Switzerland actively prepares for its digital future
AI, Big Data, Blockchain and FinTech are all key terms for anyone who wishes to survive in our industry in its current state of turbulence, which has been dubbed “the fourth industrial revolution.”
Switzerland, a small country nestled at the heart of Europe and undisputed champion of innovation, has found success in this digital era and has developed the means to become a major player in this field. A good example is the canton of Zug, which has become the Swiss heartland of blockchain and virtual currency capital in the space of a few years. According to a recent study by CVVC, PwC Strategy and Inacta, titled “The Crypto Valley’s Top 50”, Switzerland and Liechtenstein are already home to 750 blockchain-related companies employing more than 3,300 people. The 50 largest companies have an average valuation of $400 million. More than half of the blockchain companies are in the canton of Zug; however, 42 are based in Geneva and 39 in Tessin.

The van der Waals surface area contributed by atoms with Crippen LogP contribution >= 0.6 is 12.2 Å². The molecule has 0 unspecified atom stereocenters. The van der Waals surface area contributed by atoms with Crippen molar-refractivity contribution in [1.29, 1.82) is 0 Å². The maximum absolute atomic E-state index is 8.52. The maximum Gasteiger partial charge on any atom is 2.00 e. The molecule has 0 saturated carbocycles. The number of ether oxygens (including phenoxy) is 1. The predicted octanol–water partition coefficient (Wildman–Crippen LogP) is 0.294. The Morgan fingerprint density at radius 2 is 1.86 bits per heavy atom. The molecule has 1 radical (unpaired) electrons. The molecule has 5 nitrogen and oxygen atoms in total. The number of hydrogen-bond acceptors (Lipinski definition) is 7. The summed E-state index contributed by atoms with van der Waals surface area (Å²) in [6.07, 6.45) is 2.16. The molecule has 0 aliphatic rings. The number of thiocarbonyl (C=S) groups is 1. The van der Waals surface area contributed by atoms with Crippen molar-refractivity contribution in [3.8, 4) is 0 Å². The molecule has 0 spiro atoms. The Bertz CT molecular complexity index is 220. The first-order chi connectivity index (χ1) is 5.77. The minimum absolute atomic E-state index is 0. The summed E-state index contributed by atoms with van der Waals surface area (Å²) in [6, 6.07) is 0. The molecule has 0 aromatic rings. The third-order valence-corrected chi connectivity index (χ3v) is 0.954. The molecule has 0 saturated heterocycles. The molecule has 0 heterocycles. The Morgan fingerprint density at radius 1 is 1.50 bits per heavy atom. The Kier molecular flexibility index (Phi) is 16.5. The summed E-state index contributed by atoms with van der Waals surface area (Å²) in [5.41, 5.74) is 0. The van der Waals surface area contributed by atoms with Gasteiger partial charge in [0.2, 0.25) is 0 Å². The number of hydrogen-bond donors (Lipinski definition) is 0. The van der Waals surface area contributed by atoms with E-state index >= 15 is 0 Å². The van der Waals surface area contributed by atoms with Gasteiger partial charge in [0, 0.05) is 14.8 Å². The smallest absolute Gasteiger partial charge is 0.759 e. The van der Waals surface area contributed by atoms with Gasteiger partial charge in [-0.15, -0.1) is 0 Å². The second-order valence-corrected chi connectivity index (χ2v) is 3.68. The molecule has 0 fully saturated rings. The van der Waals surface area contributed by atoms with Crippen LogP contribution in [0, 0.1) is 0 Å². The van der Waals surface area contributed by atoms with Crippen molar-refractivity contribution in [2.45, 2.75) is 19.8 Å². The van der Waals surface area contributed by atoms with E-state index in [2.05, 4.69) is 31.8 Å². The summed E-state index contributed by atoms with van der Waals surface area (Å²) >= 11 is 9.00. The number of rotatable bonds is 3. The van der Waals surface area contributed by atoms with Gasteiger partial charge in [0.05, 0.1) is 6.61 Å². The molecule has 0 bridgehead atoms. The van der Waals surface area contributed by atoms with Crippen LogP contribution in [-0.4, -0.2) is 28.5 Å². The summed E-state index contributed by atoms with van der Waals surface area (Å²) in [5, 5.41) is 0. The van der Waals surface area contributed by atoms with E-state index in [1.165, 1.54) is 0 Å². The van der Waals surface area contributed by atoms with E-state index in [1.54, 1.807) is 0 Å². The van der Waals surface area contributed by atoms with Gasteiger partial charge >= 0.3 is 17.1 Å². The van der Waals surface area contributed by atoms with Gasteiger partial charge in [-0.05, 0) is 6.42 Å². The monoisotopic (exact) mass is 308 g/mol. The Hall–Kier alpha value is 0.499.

The creation of digital trust
Bitcoin made its appearance in the midst of a severe financial crisis. In this volatile environment, the public’s faith in financial institutions was eroded and created fertile ground for the emergence of a virtual currency, the well-known Bitcoin. Through its underlying blockchain technology, two parties who do not know each other are able to carry out transactions in a completely decentralised way. Trust, which was weakened during the crisis, has been strengthened again and reinvented itself through this technological alternative: blockchain. As an open system Bitcoin has its advantages, but it also has limitations in terms of scalability, confidentiality, control of the infrastructure and high energy consumption. Some of its disadvantages may be overcome by the use of closed systems and the constant development of technological innovation.